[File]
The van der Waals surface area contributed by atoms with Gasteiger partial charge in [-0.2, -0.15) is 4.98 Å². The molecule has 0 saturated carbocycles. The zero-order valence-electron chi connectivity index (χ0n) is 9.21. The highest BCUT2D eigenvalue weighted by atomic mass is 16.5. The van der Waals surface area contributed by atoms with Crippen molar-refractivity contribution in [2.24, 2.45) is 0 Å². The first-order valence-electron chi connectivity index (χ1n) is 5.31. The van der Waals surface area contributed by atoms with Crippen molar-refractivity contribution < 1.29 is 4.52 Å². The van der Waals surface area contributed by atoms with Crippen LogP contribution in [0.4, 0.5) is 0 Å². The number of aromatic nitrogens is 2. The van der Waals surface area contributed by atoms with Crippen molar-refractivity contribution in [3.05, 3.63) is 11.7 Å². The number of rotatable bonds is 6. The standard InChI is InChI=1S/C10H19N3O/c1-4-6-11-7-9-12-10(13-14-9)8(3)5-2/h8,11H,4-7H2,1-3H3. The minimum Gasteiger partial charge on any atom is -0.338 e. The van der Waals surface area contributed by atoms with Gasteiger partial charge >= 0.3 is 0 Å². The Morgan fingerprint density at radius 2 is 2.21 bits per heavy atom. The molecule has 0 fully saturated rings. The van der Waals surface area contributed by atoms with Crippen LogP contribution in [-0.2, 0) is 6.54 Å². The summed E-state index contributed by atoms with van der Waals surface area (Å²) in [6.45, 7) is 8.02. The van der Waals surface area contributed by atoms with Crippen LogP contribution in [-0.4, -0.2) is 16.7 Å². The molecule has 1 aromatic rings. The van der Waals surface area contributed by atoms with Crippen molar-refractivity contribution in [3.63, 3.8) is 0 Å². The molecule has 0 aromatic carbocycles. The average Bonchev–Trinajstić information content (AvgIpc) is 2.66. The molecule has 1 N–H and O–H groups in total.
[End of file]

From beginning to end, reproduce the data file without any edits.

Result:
The van der Waals surface area contributed by atoms with Gasteiger partial charge in [-0.2, -0.15) is 4.98 Å². The molecule has 0 saturated carbocycles. The zero-order valence-electron chi connectivity index (χ0n) is 9.21. The highest BCUT2D eigenvalue weighted by atomic mass is 16.5. The van der Waals surface area contributed by atoms with Crippen molar-refractivity contribution in [2.24, 2.45) is 0 Å². The first-order valence-electron chi connectivity index (χ1n) is 5.31. The van der Waals surface area contributed by atoms with Crippen molar-refractivity contribution < 1.29 is 4.52 Å². The van der Waals surface area contributed by atoms with Crippen LogP contribution in [0.4, 0.5) is 0 Å². The number of aromatic nitrogens is 2. The van der Waals surface area contributed by atoms with Crippen molar-refractivity contribution in [3.05, 3.63) is 11.7 Å². The number of rotatable bonds is 6. The standard InChI is InChI=1S/C10H19N3O/c1-4-6-11-7-9-12-10(13-14-9)8(3)5-2/h8,11H,4-7H2,1-3H3. The minimum Gasteiger partial charge on any atom is -0.338 e. The van der Waals surface area contributed by atoms with Gasteiger partial charge >= 0.3 is 0 Å². The Morgan fingerprint density at radius 2 is 2.21 bits per heavy atom. The molecule has 0 fully saturated rings. The van der Waals surface area contributed by atoms with Crippen LogP contribution in [-0.2, 0) is 6.54 Å². The summed E-state index contributed by atoms with van der Waals surface area (Å²) in [6.45, 7) is 8.02. The van der Waals surface area contributed by atoms with Crippen LogP contribution in [-0.4, -0.2) is 16.7 Å². The molecule has 1 aromatic rings. The van der Waals surface area contributed by atoms with Crippen molar-refractivity contribution in [3.63, 3.8) is 0 Å². The molecule has 0 aromatic carbocycles. The average Bonchev–Trinajstić information content (AvgIpc) is 2.66. The molecule has 1 N–H and O–H groups in total.